The results came in through exit polls, a system whereby voters leaving polling centres are asked how they voted.
Republican nominee Donald Trump has won Indiana and Kentucky, with 11 and 8 electoral votes, respectively while rival Democratic nominee Hillary Clinton has won in Vermont, with three electoral votes.
A correspondent of the News Agency of Nigeria (NAN) in the U.S. reports that the results came in through exit polls, a system whereby voters leaving polling centres are asked how they voted.
As the first polls closed on Tuesday at 7 p.m. (1 a.m. Nigerian time) Clinton was projected to win Vermont’s three electoral votes, while Trump was projected the winner in Indiana and Kentucky.
South Carolina, Georgia and Virginia remained too close to call.
During the polls on Tuesday, there were long lines at many polling places.
The U.S. president is elected by Electoral College made up of 538 electors as against popular vote and to be elected president, a candidate must win 50 per cent plus one (51 per cent) electoral vote.
Kentucky and Indiana are deep Republicans state with a total of 19 electoral votes while Vermont is a solid Democrats state with three electoral votes.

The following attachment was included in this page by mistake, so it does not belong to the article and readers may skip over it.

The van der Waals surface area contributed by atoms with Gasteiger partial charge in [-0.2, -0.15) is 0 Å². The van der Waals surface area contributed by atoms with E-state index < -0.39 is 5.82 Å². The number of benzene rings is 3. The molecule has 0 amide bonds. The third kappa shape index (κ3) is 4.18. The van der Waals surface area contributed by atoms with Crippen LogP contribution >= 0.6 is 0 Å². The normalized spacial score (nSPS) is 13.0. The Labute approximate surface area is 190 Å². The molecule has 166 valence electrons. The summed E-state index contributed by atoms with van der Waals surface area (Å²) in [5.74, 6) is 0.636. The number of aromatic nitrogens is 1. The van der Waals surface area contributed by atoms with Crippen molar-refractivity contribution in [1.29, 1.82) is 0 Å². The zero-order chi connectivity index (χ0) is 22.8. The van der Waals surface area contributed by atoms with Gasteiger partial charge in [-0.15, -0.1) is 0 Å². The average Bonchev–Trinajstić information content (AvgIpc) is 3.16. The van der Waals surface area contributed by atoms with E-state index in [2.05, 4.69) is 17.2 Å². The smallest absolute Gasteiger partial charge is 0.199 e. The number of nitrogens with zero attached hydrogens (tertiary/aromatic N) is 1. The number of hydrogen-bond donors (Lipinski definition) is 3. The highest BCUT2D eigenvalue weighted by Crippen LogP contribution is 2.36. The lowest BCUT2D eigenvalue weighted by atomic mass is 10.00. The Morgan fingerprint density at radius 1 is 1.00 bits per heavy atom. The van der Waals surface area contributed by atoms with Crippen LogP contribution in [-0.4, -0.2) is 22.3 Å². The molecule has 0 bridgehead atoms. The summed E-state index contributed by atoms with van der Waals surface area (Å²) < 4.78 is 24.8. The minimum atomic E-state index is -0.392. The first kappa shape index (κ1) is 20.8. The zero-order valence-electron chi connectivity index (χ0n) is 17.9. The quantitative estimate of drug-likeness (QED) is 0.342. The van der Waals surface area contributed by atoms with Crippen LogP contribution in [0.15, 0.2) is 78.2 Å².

The states that are “solid” Republican are Alabama, Alaska, Arkansas, Idaho, Indiana, Kansas, Kentucky, Louisiana, Mississippi, Missouri and Montana, Nebraska, North Dakota, Oklahoma, South Carolina and South Dakota.
The others are Tennessee, Texas, West Virginia and Wyoming with a total of 157 Electoral College votes while the “lean” Republican states are Georgia, Iowa, Maine, Second Congressional District, Ohio and Utah totaling 47 electoral College votes.
On the other hand, the “solid” Democratic states are California, Connecticut, Delaware, District of Columbia, Hawaii, Illinois, Maine, Maryland, Massachusetts, New Jersey, New York, Oregon, Rhode Island, Vermont, Washington, Minnesota and New Mexico totaling 200 Electoral College votes.
The “lean” Democratic states are Colorado, Michigan, Pennsylvania, Virginia and Wisconsin with a total of 68 Electoral College votes.
The battleground states, which have 66 Electoral College votes up for grabs are Arizona, Florida, Nevada, Nebraska Second Congressional District, New Hampshire and North Carolina.
Each of the 50 states, as well as the District of Columbia, has a certain amount of Electoral College votes to award a candidate, based on the number of members of Congress it has.
This is roughly in line with each area’s population and the votes are given on a winner-takes-all basis, except in Maine and Nebraska.
In 2008, President Barack Obama won 53 per cent of the vote but this led to 68 per cent of the Electoral College vote.